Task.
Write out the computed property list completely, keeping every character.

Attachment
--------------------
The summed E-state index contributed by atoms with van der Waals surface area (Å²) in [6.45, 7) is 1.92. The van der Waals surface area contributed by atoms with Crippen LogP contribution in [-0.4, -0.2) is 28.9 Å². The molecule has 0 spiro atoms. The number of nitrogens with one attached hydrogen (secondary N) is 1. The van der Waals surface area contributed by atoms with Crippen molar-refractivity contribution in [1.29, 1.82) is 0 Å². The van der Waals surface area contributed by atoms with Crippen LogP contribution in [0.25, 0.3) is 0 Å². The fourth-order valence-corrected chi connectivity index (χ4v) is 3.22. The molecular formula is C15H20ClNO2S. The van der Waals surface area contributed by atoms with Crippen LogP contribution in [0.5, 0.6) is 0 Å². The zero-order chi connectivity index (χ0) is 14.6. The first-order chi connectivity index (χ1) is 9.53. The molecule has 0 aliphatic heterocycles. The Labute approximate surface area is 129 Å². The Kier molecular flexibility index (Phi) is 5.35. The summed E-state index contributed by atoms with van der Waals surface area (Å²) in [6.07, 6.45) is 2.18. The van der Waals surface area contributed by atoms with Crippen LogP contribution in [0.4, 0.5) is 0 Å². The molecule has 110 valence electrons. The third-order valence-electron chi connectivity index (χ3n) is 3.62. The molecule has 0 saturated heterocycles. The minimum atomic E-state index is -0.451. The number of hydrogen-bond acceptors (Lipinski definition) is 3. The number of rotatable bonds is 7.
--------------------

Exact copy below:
The summed E-state index contributed by atoms with van der Waals surface area (Å²) in [6.45, 7) is 1.92. The van der Waals surface area contributed by atoms with Crippen LogP contribution in [-0.4, -0.2) is 28.9 Å². The molecule has 0 spiro atoms. The number of nitrogens with one attached hydrogen (secondary N) is 1. The van der Waals surface area contributed by atoms with Crippen molar-refractivity contribution in [1.29, 1.82) is 0 Å². The van der Waals surface area contributed by atoms with Crippen LogP contribution in [0.25, 0.3) is 0 Å². The fourth-order valence-corrected chi connectivity index (χ4v) is 3.22. The molecular formula is C15H20ClNO2S. The van der Waals surface area contributed by atoms with Crippen LogP contribution in [0.5, 0.6) is 0 Å². The zero-order chi connectivity index (χ0) is 14.6. The first-order chi connectivity index (χ1) is 9.53. The molecule has 0 aliphatic heterocycles. The Labute approximate surface area is 129 Å². The Kier molecular flexibility index (Phi) is 5.35. The summed E-state index contributed by atoms with van der Waals surface area (Å²) in [6.07, 6.45) is 2.18. The van der Waals surface area contributed by atoms with Crippen LogP contribution in [0.4, 0.5) is 0 Å². The molecule has 110 valence electrons. The third-order valence-electron chi connectivity index (χ3n) is 3.62. The molecule has 0 saturated heterocycles. The minimum atomic E-state index is -0.451. The number of hydrogen-bond acceptors (Lipinski definition) is 3. The number of rotatable bonds is 7.